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Developing systems understanding to address health equity in the U.S.

Reos Partners
April, 2019


Learn how a multi-stakeholder team developed strategies to improve health outcomes and reduce inequities in the USA by improving systems understanding. 


The United States spends more on healthcare per-person than any other country, but when it comes to rankings of industrialized countries for health indicators like infant mortality and life expectancy, the country is at or near the bottom. The United States also shows significant disparities in morbidity and mortality, divided by race, income, and geography.

In order to catalyse open and reflective strategic thinking and conversation about the possible futures of health and health equity, the Robert Wood Johnson Foundation supported Reos Partners in convening a multi-stakeholder team of system leaders to examine the systems and relationships that produce individual and community health and illness.

This project aim is to develop a shared understanding of the systems that contribute to health inequities to inform strategy and decision making.


As one participant said, “In the United States we don’t have a health care system, we have a sick care system.” Further, entrenched inequity leads to great disparities in health outcomes across population groups. Depending on ethnic background,
socioeconomic status, gender, sexual orientation, legal status, or mental and
physical capabilities, one individual is more or less likely to die of certain
diseases, have a shorter life expectancy, and be vulnerable to serious physical
and emotional harm than another.


The resulting Health System Scenarios explored what could happen in the United States that would either support or undermine the development of systems that support better and more equitable health outcomes.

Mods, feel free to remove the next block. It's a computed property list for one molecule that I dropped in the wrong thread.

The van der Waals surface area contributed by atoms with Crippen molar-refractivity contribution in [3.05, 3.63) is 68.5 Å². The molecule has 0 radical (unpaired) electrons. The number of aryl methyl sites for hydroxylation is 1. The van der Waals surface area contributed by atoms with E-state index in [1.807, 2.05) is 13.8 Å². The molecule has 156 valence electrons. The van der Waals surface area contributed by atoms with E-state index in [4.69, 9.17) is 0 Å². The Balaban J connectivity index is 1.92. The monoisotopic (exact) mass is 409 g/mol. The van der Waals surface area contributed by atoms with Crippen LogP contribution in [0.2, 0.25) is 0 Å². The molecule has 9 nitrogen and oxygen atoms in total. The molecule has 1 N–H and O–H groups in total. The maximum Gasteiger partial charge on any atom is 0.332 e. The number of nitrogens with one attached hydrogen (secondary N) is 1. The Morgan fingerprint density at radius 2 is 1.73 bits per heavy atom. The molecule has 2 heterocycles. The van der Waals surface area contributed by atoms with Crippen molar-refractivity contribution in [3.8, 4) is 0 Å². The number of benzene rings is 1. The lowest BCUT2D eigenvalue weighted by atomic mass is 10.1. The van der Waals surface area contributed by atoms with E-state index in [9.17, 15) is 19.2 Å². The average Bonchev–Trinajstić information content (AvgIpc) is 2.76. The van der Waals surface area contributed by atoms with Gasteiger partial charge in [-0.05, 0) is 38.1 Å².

Through the scenario creation process, participants developed:

  • A shared framework and language about the future of health in the United States,
  • Better understanding of influences on health and health equity, and
  • An increased understanding of the actors and institutions that might influence the future of health in the United States.

Participants are applying their new understanding in many different ways. Some who work directly in healthcare are increasing their focus on prevention, while others working in social domains are moving beyond program approaches to more systemic ones.

At the end of the process, scenario participants reported new commitments to working systemically and collaboratively. One participant shared, “As a result of our time together, I see much more opportunity for cross-sector partnerships to advance health and equity. There is a lot of uncommon common ground here. It's not just individual communities and social groups that are worried about health and equity. There's a case to be made by the business sector that we need to invest in a different way to improve people's health and reduce the inequities that we see. We can bring the business sector, labor, public health, so many different sectors together to address health and equity in the United States.”

Reducing health inequities in the United States and improving health outcomes will not be easy or direct, and will require action in many areas. The scenarios are one
strategic tool that can help accelerate progress toward needed changes.  


100 percent of participants report that they believe their capacity to create change increased, and 86 percent report that they took action or changed their behaviour as a result of participating in the scenarios process.  

30 percent of participants report seeing changes as a result of the Scenarios Process. On average, they believe that the contribution of the Scenarios Process to the change was 60 percent.

Targeted action to address social factors that influence health

In one health system the scenarios process has contributed to health care leaders and hospitals adopting a more strategic focus on addressing social factors that influence health outcomes. This has included fostering a conversation about how to allocate health care assets in order to improve equity and opening up a new food bank inside a hospital.

One participant reported that, through the process, they realized the importance of health care providers engaging in prevention and education, in addition to treating diseases. As a result, they are now working with the Board of Directors of their health system and local business leaders to help combat opiate addiction and infant mortality in their city.

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